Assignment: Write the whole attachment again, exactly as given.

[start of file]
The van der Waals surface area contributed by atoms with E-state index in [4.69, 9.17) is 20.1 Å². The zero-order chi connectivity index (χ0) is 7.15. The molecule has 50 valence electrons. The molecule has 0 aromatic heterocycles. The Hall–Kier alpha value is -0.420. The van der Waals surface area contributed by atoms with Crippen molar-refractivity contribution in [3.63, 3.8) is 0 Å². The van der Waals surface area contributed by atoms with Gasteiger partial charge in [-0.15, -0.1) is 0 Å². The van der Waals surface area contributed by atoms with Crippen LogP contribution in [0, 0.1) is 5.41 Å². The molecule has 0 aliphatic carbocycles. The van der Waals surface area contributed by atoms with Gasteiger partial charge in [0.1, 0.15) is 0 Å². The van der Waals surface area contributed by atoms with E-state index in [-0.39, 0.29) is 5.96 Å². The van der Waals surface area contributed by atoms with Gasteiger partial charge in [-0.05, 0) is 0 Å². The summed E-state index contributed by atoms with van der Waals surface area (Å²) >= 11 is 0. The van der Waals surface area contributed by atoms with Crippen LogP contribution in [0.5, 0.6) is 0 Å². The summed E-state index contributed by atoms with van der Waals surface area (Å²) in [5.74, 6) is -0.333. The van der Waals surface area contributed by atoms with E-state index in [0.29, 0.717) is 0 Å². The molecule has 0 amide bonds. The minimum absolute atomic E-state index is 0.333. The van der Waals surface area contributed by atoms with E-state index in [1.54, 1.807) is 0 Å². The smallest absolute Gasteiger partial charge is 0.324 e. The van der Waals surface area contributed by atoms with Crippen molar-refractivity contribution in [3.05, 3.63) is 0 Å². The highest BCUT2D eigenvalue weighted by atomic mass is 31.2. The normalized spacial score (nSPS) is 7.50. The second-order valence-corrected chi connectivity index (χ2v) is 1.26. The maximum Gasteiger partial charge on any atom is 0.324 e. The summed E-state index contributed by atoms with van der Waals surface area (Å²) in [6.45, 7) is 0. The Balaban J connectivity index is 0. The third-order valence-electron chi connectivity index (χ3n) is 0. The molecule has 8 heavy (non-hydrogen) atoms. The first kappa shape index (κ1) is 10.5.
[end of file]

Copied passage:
The van der Waals surface area contributed by atoms with E-state index in [4.69, 9.17) is 20.1 Å². The zero-order chi connectivity index (χ0) is 7.15. The molecule has 50 valence electrons. The molecule has 0 aromatic heterocycles. The Hall–Kier alpha value is -0.420. The van der Waals surface area contributed by atoms with Crippen molar-refractivity contribution in [3.63, 3.8) is 0 Å². The van der Waals surface area contributed by atoms with Gasteiger partial charge in [-0.15, -0.1) is 0 Å². The van der Waals surface area contributed by atoms with Crippen LogP contribution in [0, 0.1) is 5.41 Å². The molecule has 0 aliphatic carbocycles. The van der Waals surface area contributed by atoms with Gasteiger partial charge in [0.1, 0.15) is 0 Å². The van der Waals surface area contributed by atoms with E-state index in [-0.39, 0.29) is 5.96 Å². The van der Waals surface area contributed by atoms with Gasteiger partial charge in [-0.05, 0) is 0 Å². The summed E-state index contributed by atoms with van der Waals surface area (Å²) >= 11 is 0. The van der Waals surface area contributed by atoms with Crippen LogP contribution in [0.5, 0.6) is 0 Å². The summed E-state index contributed by atoms with van der Waals surface area (Å²) in [5.74, 6) is -0.333. The van der Waals surface area contributed by atoms with E-state index in [0.29, 0.717) is 0 Å². The molecule has 0 amide bonds. The minimum absolute atomic E-state index is 0.333. The van der Waals surface area contributed by atoms with E-state index in [1.54, 1.807) is 0 Å². The smallest absolute Gasteiger partial charge is 0.324 e. The van der Waals surface area contributed by atoms with Crippen molar-refractivity contribution in [3.05, 3.63) is 0 Å². The highest BCUT2D eigenvalue weighted by atomic mass is 31.2. The normalized spacial score (nSPS) is 7.50. The second-order valence-corrected chi connectivity index (χ2v) is 1.26. The maximum Gasteiger partial charge on any atom is 0.324 e. The summed E-state index contributed by atoms with van der Waals surface area (Å²) in [6.45, 7) is 0. The Balaban J connectivity index is 0. The third-order valence-electron chi connectivity index (χ3n) is 0. The molecule has 8 heavy (non-hydrogen) atoms. The first kappa shape index (κ1) is 10.5.